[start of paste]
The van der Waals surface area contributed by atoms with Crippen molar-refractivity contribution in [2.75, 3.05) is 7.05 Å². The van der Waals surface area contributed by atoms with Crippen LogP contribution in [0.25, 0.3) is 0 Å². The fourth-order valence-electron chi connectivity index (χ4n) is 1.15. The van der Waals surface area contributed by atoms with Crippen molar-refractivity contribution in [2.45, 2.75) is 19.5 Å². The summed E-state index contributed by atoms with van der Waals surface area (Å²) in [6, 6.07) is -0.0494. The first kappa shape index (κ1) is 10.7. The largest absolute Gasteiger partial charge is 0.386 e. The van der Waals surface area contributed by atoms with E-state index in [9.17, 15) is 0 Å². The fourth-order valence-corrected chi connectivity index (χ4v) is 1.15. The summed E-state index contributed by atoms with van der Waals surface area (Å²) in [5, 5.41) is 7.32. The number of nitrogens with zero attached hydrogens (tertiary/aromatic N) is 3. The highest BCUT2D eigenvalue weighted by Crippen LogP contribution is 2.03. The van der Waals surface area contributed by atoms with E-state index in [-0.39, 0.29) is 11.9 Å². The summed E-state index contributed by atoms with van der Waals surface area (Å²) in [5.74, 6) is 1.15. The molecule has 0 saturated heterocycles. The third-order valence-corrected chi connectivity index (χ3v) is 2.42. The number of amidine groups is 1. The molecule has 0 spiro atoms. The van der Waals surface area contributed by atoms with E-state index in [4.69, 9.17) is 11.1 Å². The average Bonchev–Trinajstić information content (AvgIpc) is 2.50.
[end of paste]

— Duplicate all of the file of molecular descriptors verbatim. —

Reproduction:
The van der Waals surface area contributed by atoms with Crippen molar-refractivity contribution in [2.75, 3.05) is 7.05 Å². The van der Waals surface area contributed by atoms with Crippen LogP contribution in [0.25, 0.3) is 0 Å². The fourth-order valence-electron chi connectivity index (χ4n) is 1.15. The van der Waals surface area contributed by atoms with Crippen molar-refractivity contribution in [2.45, 2.75) is 19.5 Å². The summed E-state index contributed by atoms with van der Waals surface area (Å²) in [6, 6.07) is -0.0494. The first kappa shape index (κ1) is 10.7. The largest absolute Gasteiger partial charge is 0.386 e. The van der Waals surface area contributed by atoms with E-state index in [9.17, 15) is 0 Å². The fourth-order valence-corrected chi connectivity index (χ4v) is 1.15. The summed E-state index contributed by atoms with van der Waals surface area (Å²) in [5, 5.41) is 7.32. The number of nitrogens with zero attached hydrogens (tertiary/aromatic N) is 3. The highest BCUT2D eigenvalue weighted by Crippen LogP contribution is 2.03. The van der Waals surface area contributed by atoms with E-state index in [-0.39, 0.29) is 11.9 Å². The summed E-state index contributed by atoms with van der Waals surface area (Å²) in [5.74, 6) is 1.15. The molecule has 0 saturated heterocycles. The third-order valence-corrected chi connectivity index (χ3v) is 2.42. The number of amidine groups is 1. The molecule has 0 spiro atoms. The van der Waals surface area contributed by atoms with E-state index in [4.69, 9.17) is 11.1 Å². The average Bonchev–Trinajstić information content (AvgIpc) is 2.50.